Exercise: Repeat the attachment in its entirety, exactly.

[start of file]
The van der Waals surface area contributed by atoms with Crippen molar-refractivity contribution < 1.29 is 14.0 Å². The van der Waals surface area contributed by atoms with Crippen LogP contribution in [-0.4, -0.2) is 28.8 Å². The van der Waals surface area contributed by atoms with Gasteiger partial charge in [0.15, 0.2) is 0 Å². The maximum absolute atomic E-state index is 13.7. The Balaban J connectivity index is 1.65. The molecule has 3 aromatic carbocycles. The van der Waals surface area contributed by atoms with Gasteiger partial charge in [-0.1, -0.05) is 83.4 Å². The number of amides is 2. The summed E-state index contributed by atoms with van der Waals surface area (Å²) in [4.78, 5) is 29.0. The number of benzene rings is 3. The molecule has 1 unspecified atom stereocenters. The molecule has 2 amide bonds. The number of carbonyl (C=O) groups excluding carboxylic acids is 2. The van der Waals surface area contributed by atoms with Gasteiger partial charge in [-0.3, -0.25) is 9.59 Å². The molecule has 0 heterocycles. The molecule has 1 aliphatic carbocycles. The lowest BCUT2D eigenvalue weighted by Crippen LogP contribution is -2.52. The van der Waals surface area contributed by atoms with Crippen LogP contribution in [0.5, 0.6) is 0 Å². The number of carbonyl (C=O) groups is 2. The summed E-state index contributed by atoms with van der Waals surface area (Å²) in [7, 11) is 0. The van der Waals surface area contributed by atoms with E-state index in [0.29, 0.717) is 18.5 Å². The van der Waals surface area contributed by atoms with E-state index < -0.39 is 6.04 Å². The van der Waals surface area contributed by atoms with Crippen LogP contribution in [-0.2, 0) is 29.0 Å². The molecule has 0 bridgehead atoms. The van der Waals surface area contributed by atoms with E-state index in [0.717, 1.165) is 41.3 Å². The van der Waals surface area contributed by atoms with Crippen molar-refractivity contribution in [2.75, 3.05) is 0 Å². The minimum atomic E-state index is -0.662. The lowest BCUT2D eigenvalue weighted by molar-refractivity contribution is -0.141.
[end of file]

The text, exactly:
The van der Waals surface area contributed by atoms with Crippen molar-refractivity contribution < 1.29 is 14.0 Å². The van der Waals surface area contributed by atoms with Crippen LogP contribution in [-0.4, -0.2) is 28.8 Å². The van der Waals surface area contributed by atoms with Gasteiger partial charge in [0.15, 0.2) is 0 Å². The maximum absolute atomic E-state index is 13.7. The Balaban J connectivity index is 1.65. The molecule has 3 aromatic carbocycles. The van der Waals surface area contributed by atoms with Gasteiger partial charge in [-0.1, -0.05) is 83.4 Å². The number of amides is 2. The summed E-state index contributed by atoms with van der Waals surface area (Å²) in [4.78, 5) is 29.0. The number of benzene rings is 3. The molecule has 1 unspecified atom stereocenters. The molecule has 2 amide bonds. The number of carbonyl (C=O) groups excluding carboxylic acids is 2. The van der Waals surface area contributed by atoms with Gasteiger partial charge in [-0.3, -0.25) is 9.59 Å². The molecule has 0 heterocycles. The molecule has 1 aliphatic carbocycles. The lowest BCUT2D eigenvalue weighted by Crippen LogP contribution is -2.52. The van der Waals surface area contributed by atoms with Crippen LogP contribution in [0.5, 0.6) is 0 Å². The number of carbonyl (C=O) groups is 2. The summed E-state index contributed by atoms with van der Waals surface area (Å²) in [7, 11) is 0. The van der Waals surface area contributed by atoms with E-state index in [0.29, 0.717) is 18.5 Å². The van der Waals surface area contributed by atoms with E-state index < -0.39 is 6.04 Å². The van der Waals surface area contributed by atoms with Crippen LogP contribution in [-0.2, 0) is 29.0 Å². The molecule has 0 bridgehead atoms. The van der Waals surface area contributed by atoms with E-state index in [0.717, 1.165) is 41.3 Å². The van der Waals surface area contributed by atoms with Crippen molar-refractivity contribution in [2.75, 3.05) is 0 Å². The minimum atomic E-state index is -0.662. The lowest BCUT2D eigenvalue weighted by molar-refractivity contribution is -0.141.